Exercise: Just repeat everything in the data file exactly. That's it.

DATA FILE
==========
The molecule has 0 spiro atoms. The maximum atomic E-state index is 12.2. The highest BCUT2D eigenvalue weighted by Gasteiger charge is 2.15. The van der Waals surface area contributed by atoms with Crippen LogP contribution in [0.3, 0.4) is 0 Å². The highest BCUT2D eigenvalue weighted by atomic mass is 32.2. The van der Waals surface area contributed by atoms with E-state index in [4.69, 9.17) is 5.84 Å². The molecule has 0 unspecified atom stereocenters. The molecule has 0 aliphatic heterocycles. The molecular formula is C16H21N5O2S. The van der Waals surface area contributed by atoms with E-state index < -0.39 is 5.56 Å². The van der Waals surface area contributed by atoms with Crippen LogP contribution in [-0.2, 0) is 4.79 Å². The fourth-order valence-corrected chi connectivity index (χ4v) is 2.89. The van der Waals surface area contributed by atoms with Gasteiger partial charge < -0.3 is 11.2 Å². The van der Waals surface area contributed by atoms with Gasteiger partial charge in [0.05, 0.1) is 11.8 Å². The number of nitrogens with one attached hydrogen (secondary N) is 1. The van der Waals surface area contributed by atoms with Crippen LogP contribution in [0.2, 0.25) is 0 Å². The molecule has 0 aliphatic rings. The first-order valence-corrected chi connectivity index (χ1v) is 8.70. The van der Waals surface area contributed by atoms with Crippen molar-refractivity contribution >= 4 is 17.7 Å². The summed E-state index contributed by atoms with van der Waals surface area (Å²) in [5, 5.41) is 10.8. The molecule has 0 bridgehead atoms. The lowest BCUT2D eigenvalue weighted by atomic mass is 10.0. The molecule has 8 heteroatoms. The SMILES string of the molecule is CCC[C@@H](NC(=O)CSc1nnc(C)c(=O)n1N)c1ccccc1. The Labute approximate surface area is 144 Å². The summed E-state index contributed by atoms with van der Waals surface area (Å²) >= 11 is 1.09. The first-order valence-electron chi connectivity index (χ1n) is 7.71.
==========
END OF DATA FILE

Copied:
The molecule has 0 spiro atoms. The maximum atomic E-state index is 12.2. The highest BCUT2D eigenvalue weighted by Gasteiger charge is 2.15. The van der Waals surface area contributed by atoms with Crippen LogP contribution in [0.3, 0.4) is 0 Å². The highest BCUT2D eigenvalue weighted by atomic mass is 32.2. The van der Waals surface area contributed by atoms with E-state index in [4.69, 9.17) is 5.84 Å². The molecule has 0 unspecified atom stereocenters. The molecule has 0 aliphatic heterocycles. The molecular formula is C16H21N5O2S. The van der Waals surface area contributed by atoms with E-state index < -0.39 is 5.56 Å². The van der Waals surface area contributed by atoms with Crippen LogP contribution in [-0.2, 0) is 4.79 Å². The fourth-order valence-corrected chi connectivity index (χ4v) is 2.89. The van der Waals surface area contributed by atoms with Gasteiger partial charge < -0.3 is 11.2 Å². The van der Waals surface area contributed by atoms with Gasteiger partial charge in [0.05, 0.1) is 11.8 Å². The number of nitrogens with one attached hydrogen (secondary N) is 1. The van der Waals surface area contributed by atoms with Crippen LogP contribution in [0.2, 0.25) is 0 Å². The molecule has 0 aliphatic rings. The first-order valence-corrected chi connectivity index (χ1v) is 8.70. The van der Waals surface area contributed by atoms with Crippen molar-refractivity contribution >= 4 is 17.7 Å². The summed E-state index contributed by atoms with van der Waals surface area (Å²) in [5, 5.41) is 10.8. The molecule has 0 bridgehead atoms. The lowest BCUT2D eigenvalue weighted by atomic mass is 10.0. The molecule has 8 heteroatoms. The SMILES string of the molecule is CCC[C@@H](NC(=O)CSc1nnc(C)c(=O)n1N)c1ccccc1. The Labute approximate surface area is 144 Å². The summed E-state index contributed by atoms with van der Waals surface area (Å²) >= 11 is 1.09. The first-order valence-electron chi connectivity index (χ1n) is 7.71.